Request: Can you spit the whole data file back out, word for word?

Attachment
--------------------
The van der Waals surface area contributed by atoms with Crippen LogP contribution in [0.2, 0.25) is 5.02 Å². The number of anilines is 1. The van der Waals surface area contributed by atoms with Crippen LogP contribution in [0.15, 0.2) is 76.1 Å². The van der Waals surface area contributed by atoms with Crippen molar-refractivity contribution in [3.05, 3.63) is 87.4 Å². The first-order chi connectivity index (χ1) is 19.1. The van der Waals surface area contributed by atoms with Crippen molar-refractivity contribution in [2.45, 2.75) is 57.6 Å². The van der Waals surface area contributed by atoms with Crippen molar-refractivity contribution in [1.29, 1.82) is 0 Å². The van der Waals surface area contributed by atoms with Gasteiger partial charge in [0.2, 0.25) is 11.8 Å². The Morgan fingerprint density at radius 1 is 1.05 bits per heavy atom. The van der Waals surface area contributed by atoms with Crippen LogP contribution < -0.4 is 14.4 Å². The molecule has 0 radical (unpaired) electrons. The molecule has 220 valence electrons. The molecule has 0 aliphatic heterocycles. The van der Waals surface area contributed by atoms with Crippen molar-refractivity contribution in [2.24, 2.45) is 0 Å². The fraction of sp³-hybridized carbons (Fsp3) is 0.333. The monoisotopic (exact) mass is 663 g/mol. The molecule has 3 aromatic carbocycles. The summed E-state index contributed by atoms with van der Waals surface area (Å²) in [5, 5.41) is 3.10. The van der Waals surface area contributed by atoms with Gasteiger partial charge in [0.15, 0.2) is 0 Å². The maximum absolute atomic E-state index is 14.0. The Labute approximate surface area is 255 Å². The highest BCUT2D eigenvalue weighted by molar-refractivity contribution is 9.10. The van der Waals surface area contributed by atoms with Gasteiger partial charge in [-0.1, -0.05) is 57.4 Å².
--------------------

The van der Waals surface area contributed by atoms with Crippen LogP contribution in [0.2, 0.25) is 5.02 Å². The number of anilines is 1. The van der Waals surface area contributed by atoms with Crippen LogP contribution in [0.15, 0.2) is 76.1 Å². The van der Waals surface area contributed by atoms with Crippen molar-refractivity contribution in [3.05, 3.63) is 87.4 Å². The first-order chi connectivity index (χ1) is 19.1. The van der Waals surface area contributed by atoms with Crippen molar-refractivity contribution in [2.45, 2.75) is 57.6 Å². The van der Waals surface area contributed by atoms with Crippen molar-refractivity contribution in [1.29, 1.82) is 0 Å². The van der Waals surface area contributed by atoms with Gasteiger partial charge in [0.2, 0.25) is 11.8 Å². The Morgan fingerprint density at radius 1 is 1.05 bits per heavy atom. The van der Waals surface area contributed by atoms with Crippen LogP contribution < -0.4 is 14.4 Å². The molecule has 0 radical (unpaired) electrons. The molecule has 220 valence electrons. The molecule has 0 aliphatic heterocycles. The van der Waals surface area contributed by atoms with Crippen molar-refractivity contribution in [2.24, 2.45) is 0 Å². The fraction of sp³-hybridized carbons (Fsp3) is 0.333. The monoisotopic (exact) mass is 663 g/mol. The molecule has 3 aromatic carbocycles. The summed E-state index contributed by atoms with van der Waals surface area (Å²) in [5, 5.41) is 3.10. The van der Waals surface area contributed by atoms with Gasteiger partial charge in [0.15, 0.2) is 0 Å². The maximum absolute atomic E-state index is 14.0. The Labute approximate surface area is 255 Å². The highest BCUT2D eigenvalue weighted by molar-refractivity contribution is 9.10. The van der Waals surface area contributed by atoms with Gasteiger partial charge in [-0.1, -0.05) is 57.4 Å².